amiibo, Nintendo’s upcoming toy-line that interacts with Nintendo video games seems like a great way to extend the company’s brands to the youth market, but CONSULGAMER sees a number of threats to the product line that could make amiibo another costly disaster for Nintendo.
amiibo has a Small Potential Market, and Nintendo is Overestimating Demand
The target market for amiibo is far smaller than the average toy’s. amiibo will only work with Nintendo’s current hardware platforms, and the company’s current home console, Wii U, is only owned by 6.4 million people.
With only 6.4 million potential customers, amiibo will not get the shelf-space at major retailers needed to make amiibo a mainstream success – and a holiday best seller.
When Activision-Blizzard premiered the “toy to game” genre with the Skylanders series, the franchise was playable on any major gaming console. Retailers displayed Skylanders toys in the toy section of retailers, which generated additional interest in the Skylanders video game and accelerated platform adoption. Given the small size of Nintendo’s potential market, retailers will likely only place amiibo toys in the Wii U section of retailers – where only existing customers of Wii U are likely to see the toys. There is no blue ocean here.
Comparing Nintendo’s potential success to Activision-Blizzard’s Skylanders series is not realistic. Activision sold 30 million toys in the first 6 months of its release. Even if Wii U hardware sales miraculously doubled, Nintendo would still have to sell over two toys for every Wii U owner to match the first six month’s of Activision-Blizzard’s performance. Even worse, Nintendo has to do this with two other competitors, Activision-Blizzard and Disney competing directly in the “toys to game” genre.
The Wii U’s market-size is just too small for the series to have any significant mainstream success. It’s telling that Nintendo is also releasing a separate 3DS toy reader accessory to help boost the potential for amiibo, but given the poor functionality of new features added via 3DS system updates like screenshot posting and Miiverse, it’s unlikely that the add-on will perform well on the portable platform.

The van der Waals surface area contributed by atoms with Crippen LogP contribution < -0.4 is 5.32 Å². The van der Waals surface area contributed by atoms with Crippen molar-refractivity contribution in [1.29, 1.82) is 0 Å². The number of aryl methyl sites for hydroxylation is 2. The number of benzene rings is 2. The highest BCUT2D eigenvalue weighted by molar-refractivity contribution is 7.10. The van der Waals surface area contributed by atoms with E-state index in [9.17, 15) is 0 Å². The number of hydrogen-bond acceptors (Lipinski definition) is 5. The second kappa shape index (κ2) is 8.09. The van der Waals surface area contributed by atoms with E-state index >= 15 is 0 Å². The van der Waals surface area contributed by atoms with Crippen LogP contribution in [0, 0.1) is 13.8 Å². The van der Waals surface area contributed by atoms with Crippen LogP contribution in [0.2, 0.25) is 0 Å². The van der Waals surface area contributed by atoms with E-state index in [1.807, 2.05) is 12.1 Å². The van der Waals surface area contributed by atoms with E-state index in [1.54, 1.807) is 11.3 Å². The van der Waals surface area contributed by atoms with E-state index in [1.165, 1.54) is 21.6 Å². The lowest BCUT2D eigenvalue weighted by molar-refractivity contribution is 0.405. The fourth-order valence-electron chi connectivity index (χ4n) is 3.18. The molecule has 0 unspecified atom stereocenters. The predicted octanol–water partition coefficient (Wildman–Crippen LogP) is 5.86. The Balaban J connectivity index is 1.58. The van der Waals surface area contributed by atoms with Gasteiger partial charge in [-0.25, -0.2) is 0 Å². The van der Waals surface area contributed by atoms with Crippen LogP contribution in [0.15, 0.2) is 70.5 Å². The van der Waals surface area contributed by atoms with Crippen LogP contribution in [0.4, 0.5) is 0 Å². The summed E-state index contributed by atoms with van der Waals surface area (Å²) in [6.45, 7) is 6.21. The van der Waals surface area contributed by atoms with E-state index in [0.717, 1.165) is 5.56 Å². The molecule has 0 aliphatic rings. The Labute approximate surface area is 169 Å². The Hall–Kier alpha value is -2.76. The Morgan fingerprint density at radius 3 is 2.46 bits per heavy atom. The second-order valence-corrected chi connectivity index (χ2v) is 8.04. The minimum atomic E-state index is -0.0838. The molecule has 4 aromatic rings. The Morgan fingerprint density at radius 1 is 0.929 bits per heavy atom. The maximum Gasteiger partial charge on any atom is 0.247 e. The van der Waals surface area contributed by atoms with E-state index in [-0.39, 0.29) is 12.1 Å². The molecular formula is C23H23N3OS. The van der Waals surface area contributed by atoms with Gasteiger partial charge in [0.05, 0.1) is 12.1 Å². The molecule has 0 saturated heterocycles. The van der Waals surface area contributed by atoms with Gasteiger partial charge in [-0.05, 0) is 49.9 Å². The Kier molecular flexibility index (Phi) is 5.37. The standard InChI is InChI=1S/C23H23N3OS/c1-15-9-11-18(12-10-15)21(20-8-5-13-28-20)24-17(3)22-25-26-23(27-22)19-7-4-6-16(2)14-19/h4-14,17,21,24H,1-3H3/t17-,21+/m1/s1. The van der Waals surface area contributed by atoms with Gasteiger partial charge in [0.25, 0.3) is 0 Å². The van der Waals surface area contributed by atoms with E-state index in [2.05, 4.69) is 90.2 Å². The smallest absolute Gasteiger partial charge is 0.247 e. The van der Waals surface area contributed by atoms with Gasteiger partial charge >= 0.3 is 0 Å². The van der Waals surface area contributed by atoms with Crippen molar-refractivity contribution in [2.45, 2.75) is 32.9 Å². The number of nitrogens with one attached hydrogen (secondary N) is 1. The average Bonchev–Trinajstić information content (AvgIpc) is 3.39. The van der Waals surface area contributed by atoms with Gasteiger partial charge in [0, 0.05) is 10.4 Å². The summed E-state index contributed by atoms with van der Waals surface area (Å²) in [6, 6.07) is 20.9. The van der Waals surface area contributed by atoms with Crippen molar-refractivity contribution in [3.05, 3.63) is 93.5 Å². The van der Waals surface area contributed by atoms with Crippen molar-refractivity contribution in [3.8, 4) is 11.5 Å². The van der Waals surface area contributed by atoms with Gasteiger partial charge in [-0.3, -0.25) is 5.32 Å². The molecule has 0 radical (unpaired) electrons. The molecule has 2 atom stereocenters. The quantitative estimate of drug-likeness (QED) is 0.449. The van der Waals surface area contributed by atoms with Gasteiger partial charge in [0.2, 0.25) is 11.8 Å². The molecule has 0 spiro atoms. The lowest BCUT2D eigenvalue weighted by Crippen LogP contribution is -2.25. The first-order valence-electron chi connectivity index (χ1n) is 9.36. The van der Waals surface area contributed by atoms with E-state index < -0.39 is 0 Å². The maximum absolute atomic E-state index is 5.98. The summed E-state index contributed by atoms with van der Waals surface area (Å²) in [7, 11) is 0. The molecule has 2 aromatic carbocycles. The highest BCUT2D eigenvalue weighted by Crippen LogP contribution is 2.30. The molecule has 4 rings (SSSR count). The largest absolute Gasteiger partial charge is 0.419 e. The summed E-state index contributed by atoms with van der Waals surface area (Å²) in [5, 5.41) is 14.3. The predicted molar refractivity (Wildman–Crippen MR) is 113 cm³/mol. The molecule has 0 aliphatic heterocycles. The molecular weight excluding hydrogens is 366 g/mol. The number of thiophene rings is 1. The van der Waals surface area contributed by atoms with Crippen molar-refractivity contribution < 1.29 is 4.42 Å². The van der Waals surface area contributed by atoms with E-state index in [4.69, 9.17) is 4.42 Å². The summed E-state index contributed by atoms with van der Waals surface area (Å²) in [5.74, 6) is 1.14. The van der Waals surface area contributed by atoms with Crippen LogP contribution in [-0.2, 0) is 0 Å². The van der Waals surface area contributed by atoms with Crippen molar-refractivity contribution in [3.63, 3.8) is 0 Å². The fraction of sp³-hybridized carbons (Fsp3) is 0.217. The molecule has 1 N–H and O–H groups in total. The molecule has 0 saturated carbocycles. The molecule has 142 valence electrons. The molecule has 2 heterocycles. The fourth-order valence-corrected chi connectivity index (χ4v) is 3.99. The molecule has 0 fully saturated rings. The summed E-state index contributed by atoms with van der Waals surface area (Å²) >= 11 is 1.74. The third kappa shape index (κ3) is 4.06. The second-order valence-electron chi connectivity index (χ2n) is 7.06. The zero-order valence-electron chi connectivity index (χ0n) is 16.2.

amiibo Toy Inventory Management
amiibo toys are real physical assets – they take up space, they may have to be purchased back from retailers when they’re not sold, and they cannot easily be replenished when supply exceeds demand. Manufacturing costs for amiibo toys will far exceed the cost to manufacture a software disc for Nintendo’s games, and the significant size of packaged toys brings added inventory and distribution costs. This array of new costs and challenges illustrates the added risks of entering the traditional toy market.
Estimating demand for amiibo will be challenging, and Nintendo already has a history of poorly forecasting demand, as seen in steep unofficial retail price drops of Kirby’s Epic Yarn, Star Fox 64 3D and Steel Diver. Nintendo also suffers significant supply constraints when the company releases hits – Mario Kart 8 was sold out at most retailers the day after release, and Nintendo’s last 3DS blockbuster, Animal Crossing, was so hard to find in stores that millions of consumers downloaded the game from the eShop instead.
Too Much amiibo is a Bad Thing
Nintendo may be mismanaging SKUs for amiibo, as the company seems to be offering far more product varieties than retailers will be willing to support. Given the limited shelf-space retailers will provide Nintendo, it’s surprising that Nintendo already has ten toys planned for the launch of amiibo, with additional toy releases planned for the remainder of the Super Smash Brothers line-up, as well as potential toys for Mario Kart 8, Mario Party 10, Captain Toad: Treasure Tracker and Yoshi’s Woolly World.